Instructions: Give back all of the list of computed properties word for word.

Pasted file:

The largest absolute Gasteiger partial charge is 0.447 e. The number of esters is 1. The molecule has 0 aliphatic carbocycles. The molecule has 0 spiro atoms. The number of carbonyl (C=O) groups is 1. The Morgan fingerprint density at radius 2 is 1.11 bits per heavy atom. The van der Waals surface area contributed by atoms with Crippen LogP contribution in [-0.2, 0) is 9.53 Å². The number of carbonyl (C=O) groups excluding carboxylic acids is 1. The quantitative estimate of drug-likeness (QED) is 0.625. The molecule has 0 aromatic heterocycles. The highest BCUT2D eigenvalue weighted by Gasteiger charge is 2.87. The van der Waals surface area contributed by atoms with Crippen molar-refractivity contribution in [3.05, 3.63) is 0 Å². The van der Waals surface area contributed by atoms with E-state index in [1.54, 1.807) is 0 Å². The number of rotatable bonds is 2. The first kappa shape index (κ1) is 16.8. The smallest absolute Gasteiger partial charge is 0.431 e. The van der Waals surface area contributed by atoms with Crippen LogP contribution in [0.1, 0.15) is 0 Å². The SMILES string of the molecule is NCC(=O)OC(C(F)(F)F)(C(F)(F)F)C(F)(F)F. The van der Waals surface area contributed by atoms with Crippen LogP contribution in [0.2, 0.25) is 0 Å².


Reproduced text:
The largest absolute Gasteiger partial charge is 0.447 e. The number of esters is 1. The molecule has 0 aliphatic carbocycles. The molecule has 0 spiro atoms. The number of carbonyl (C=O) groups is 1. The Morgan fingerprint density at radius 2 is 1.11 bits per heavy atom. The van der Waals surface area contributed by atoms with Crippen LogP contribution in [-0.2, 0) is 9.53 Å². The number of carbonyl (C=O) groups excluding carboxylic acids is 1. The quantitative estimate of drug-likeness (QED) is 0.625. The molecule has 0 aromatic heterocycles. The highest BCUT2D eigenvalue weighted by Gasteiger charge is 2.87. The van der Waals surface area contributed by atoms with Crippen molar-refractivity contribution in [3.05, 3.63) is 0 Å². The van der Waals surface area contributed by atoms with E-state index in [1.54, 1.807) is 0 Å². The number of rotatable bonds is 2. The first kappa shape index (κ1) is 16.8. The smallest absolute Gasteiger partial charge is 0.431 e. The van der Waals surface area contributed by atoms with Crippen LogP contribution in [0.1, 0.15) is 0 Å². The SMILES string of the molecule is NCC(=O)OC(C(F)(F)F)(C(F)(F)F)C(F)(F)F. The van der Waals surface area contributed by atoms with Crippen LogP contribution in [0.2, 0.25) is 0 Å².